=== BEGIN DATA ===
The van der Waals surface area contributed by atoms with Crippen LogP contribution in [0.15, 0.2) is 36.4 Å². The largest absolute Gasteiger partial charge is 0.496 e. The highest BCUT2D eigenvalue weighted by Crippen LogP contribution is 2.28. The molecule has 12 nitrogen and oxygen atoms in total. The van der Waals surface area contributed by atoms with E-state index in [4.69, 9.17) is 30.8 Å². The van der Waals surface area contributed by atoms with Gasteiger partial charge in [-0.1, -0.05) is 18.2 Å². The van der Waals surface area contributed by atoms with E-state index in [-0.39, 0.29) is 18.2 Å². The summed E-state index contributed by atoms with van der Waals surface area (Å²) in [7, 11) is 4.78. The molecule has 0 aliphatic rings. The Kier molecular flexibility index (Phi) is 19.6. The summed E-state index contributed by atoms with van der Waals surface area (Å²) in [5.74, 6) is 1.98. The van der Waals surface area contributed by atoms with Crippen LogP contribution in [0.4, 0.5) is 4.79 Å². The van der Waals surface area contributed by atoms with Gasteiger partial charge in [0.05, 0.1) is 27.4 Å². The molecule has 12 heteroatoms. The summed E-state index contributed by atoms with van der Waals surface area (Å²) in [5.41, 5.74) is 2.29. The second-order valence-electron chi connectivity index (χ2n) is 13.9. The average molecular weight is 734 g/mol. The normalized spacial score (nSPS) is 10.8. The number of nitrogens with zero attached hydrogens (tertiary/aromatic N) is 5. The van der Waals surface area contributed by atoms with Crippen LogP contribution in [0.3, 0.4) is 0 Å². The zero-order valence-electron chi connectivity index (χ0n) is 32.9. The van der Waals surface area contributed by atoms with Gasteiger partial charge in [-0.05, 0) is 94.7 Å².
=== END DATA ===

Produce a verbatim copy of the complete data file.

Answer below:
The van der Waals surface area contributed by atoms with Crippen LogP contribution in [0.15, 0.2) is 36.4 Å². The largest absolute Gasteiger partial charge is 0.496 e. The highest BCUT2D eigenvalue weighted by Crippen LogP contribution is 2.28. The molecule has 12 nitrogen and oxygen atoms in total. The van der Waals surface area contributed by atoms with E-state index in [4.69, 9.17) is 30.8 Å². The van der Waals surface area contributed by atoms with Gasteiger partial charge in [-0.1, -0.05) is 18.2 Å². The van der Waals surface area contributed by atoms with E-state index in [-0.39, 0.29) is 18.2 Å². The summed E-state index contributed by atoms with van der Waals surface area (Å²) in [7, 11) is 4.78. The molecule has 0 aliphatic rings. The Kier molecular flexibility index (Phi) is 19.6. The summed E-state index contributed by atoms with van der Waals surface area (Å²) in [5.74, 6) is 1.98. The van der Waals surface area contributed by atoms with Crippen LogP contribution in [0.4, 0.5) is 4.79 Å². The van der Waals surface area contributed by atoms with Gasteiger partial charge in [0.05, 0.1) is 27.4 Å². The molecule has 12 heteroatoms. The summed E-state index contributed by atoms with van der Waals surface area (Å²) in [5.41, 5.74) is 2.29. The second-order valence-electron chi connectivity index (χ2n) is 13.9. The average molecular weight is 734 g/mol. The normalized spacial score (nSPS) is 10.8. The number of nitrogens with zero attached hydrogens (tertiary/aromatic N) is 5. The van der Waals surface area contributed by atoms with Crippen LogP contribution in [0.3, 0.4) is 0 Å². The zero-order valence-electron chi connectivity index (χ0n) is 32.9. The van der Waals surface area contributed by atoms with Gasteiger partial charge in [-0.05, 0) is 94.7 Å².